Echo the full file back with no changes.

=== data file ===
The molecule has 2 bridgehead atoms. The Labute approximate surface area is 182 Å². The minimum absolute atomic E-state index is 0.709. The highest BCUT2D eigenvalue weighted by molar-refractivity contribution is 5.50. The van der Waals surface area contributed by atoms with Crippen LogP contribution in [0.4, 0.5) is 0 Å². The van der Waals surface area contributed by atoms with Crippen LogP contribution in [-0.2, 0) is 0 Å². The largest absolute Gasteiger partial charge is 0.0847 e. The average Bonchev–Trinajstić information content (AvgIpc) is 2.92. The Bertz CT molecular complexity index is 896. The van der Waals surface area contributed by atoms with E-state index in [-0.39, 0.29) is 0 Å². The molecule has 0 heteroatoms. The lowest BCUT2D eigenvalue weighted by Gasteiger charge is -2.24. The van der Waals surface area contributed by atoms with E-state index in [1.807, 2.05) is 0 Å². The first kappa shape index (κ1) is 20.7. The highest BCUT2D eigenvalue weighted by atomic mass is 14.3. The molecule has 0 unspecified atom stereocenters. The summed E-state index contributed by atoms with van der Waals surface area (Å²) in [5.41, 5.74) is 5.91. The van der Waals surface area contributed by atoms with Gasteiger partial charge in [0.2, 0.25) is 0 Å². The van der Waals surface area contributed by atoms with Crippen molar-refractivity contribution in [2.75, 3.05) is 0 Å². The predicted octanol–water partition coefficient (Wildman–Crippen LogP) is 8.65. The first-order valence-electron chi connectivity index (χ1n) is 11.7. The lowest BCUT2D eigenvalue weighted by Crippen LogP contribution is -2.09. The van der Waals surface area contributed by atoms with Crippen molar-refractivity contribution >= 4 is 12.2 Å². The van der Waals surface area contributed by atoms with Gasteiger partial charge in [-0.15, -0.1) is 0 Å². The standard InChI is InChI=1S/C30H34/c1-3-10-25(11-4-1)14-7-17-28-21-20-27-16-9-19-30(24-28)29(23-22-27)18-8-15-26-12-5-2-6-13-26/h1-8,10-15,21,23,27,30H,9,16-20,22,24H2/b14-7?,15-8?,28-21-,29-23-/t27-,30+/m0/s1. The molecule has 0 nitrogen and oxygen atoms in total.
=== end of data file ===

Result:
The molecule has 2 bridgehead atoms. The Labute approximate surface area is 182 Å². The minimum absolute atomic E-state index is 0.709. The highest BCUT2D eigenvalue weighted by molar-refractivity contribution is 5.50. The van der Waals surface area contributed by atoms with Crippen LogP contribution in [0.4, 0.5) is 0 Å². The van der Waals surface area contributed by atoms with Crippen LogP contribution in [-0.2, 0) is 0 Å². The largest absolute Gasteiger partial charge is 0.0847 e. The average Bonchev–Trinajstić information content (AvgIpc) is 2.92. The Bertz CT molecular complexity index is 896. The van der Waals surface area contributed by atoms with E-state index in [-0.39, 0.29) is 0 Å². The molecule has 0 heteroatoms. The lowest BCUT2D eigenvalue weighted by Gasteiger charge is -2.24. The van der Waals surface area contributed by atoms with E-state index in [1.807, 2.05) is 0 Å². The first kappa shape index (κ1) is 20.7. The highest BCUT2D eigenvalue weighted by atomic mass is 14.3. The molecule has 0 unspecified atom stereocenters. The summed E-state index contributed by atoms with van der Waals surface area (Å²) in [5.41, 5.74) is 5.91. The van der Waals surface area contributed by atoms with Gasteiger partial charge in [0.2, 0.25) is 0 Å². The van der Waals surface area contributed by atoms with Crippen molar-refractivity contribution in [2.75, 3.05) is 0 Å². The predicted octanol–water partition coefficient (Wildman–Crippen LogP) is 8.65. The first-order valence-electron chi connectivity index (χ1n) is 11.7. The lowest BCUT2D eigenvalue weighted by Crippen LogP contribution is -2.09. The van der Waals surface area contributed by atoms with Crippen molar-refractivity contribution >= 4 is 12.2 Å². The van der Waals surface area contributed by atoms with Gasteiger partial charge in [-0.15, -0.1) is 0 Å². The standard InChI is InChI=1S/C30H34/c1-3-10-25(11-4-1)14-7-17-28-21-20-27-16-9-19-30(24-28)29(23-22-27)18-8-15-26-12-5-2-6-13-26/h1-8,10-15,21,23,27,30H,9,16-20,22,24H2/b14-7?,15-8?,28-21-,29-23-/t27-,30+/m0/s1. The molecule has 0 nitrogen and oxygen atoms in total.